Brisbane-based Data storage and retrieval company doctrieve has formed a financing alliance with ASX-listed Equico to enable its customers access to software on a rental basis.
In doing so, doctrieve hopes to eliminate the up-front capital cost of buying business software and drive more sales through its emerging channel, according to Mike O'Neill, general manager for doctrieve.
Under the agreement, doctrieve will provide customers with a range of financing options similar to the widely accepted rental and leasing of hardware, through corporate financier Equico.doctrieve will offer its DT2000 product, a client server-style office product for the retrieval of scanned documents and electronic files, and its Web Enabled Harlequin suite, a large-scale indexing and retrieval product.
The move comes at a time when doctrieve is looking to grow its reseller channel and according to doctrieve's managing director, Earl Woolley, the rental approach is suited to a range of customers.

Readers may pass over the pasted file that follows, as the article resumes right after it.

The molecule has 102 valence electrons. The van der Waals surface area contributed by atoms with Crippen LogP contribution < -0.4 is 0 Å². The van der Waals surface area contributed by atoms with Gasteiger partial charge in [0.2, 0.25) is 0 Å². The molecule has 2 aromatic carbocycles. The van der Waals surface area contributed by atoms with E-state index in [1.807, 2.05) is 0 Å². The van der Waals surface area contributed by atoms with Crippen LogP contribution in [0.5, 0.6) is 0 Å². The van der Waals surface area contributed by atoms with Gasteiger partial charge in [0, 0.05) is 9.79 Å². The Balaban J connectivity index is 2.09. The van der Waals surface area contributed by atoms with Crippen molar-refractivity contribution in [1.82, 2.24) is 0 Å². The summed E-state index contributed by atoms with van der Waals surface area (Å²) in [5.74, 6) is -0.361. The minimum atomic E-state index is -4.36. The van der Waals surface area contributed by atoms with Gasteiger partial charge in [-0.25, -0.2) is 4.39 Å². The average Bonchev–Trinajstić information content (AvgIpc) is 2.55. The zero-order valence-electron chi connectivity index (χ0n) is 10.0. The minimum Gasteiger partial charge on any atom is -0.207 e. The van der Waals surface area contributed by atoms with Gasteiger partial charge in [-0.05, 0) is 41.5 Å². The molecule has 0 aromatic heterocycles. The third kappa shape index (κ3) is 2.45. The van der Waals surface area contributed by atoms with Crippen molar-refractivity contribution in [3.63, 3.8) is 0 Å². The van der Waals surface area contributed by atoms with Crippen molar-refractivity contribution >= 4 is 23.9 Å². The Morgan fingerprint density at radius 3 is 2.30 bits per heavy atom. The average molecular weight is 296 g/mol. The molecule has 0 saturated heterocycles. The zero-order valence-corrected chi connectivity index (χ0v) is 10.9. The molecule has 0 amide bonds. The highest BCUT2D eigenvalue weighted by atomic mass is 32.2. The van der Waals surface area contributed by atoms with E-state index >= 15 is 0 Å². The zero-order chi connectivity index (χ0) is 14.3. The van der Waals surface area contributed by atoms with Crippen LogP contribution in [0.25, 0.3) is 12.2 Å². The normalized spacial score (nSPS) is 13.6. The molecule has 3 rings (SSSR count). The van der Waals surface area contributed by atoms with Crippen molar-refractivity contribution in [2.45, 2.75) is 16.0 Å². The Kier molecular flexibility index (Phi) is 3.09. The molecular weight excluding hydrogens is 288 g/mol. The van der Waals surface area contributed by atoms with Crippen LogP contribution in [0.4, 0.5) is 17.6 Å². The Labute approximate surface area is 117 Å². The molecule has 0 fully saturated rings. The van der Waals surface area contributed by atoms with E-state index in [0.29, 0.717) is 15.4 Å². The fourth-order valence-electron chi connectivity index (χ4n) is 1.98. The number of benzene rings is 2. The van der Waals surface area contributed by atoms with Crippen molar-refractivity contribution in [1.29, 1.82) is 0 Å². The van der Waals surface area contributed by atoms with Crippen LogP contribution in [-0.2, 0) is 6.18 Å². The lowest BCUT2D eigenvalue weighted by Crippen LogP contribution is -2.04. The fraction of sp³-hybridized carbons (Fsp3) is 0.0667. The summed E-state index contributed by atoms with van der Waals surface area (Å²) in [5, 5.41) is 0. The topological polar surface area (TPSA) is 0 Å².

"At the end of the day, the hip pocket drives a lot of the buying decisions," Woolley said. "The big thing with any investment is the up front cost. Now a company can get into e-commerce for as little as a couple hundred dollars a month, and most of it can be written off as a tax deduction.
"Normally financing companies don't want to touch software because once it's installed it looses so much of its value. So this alliance shows [Equico] has a lot of faith in what we're doing," he added.doctrieve is also trying to reach new customers in the SME space who in the past, may have been put off by "lump-sum" investments.
"It's getting past that first stage, so it won't become a barrier. Once you've killed that off early [the customer] can concentrate on the product," O'Neill said.
O'Neill claims doctrieve is looking for a take up of the rental option of "around 5 per cent initially, and that gives us a reasonable return on our investment".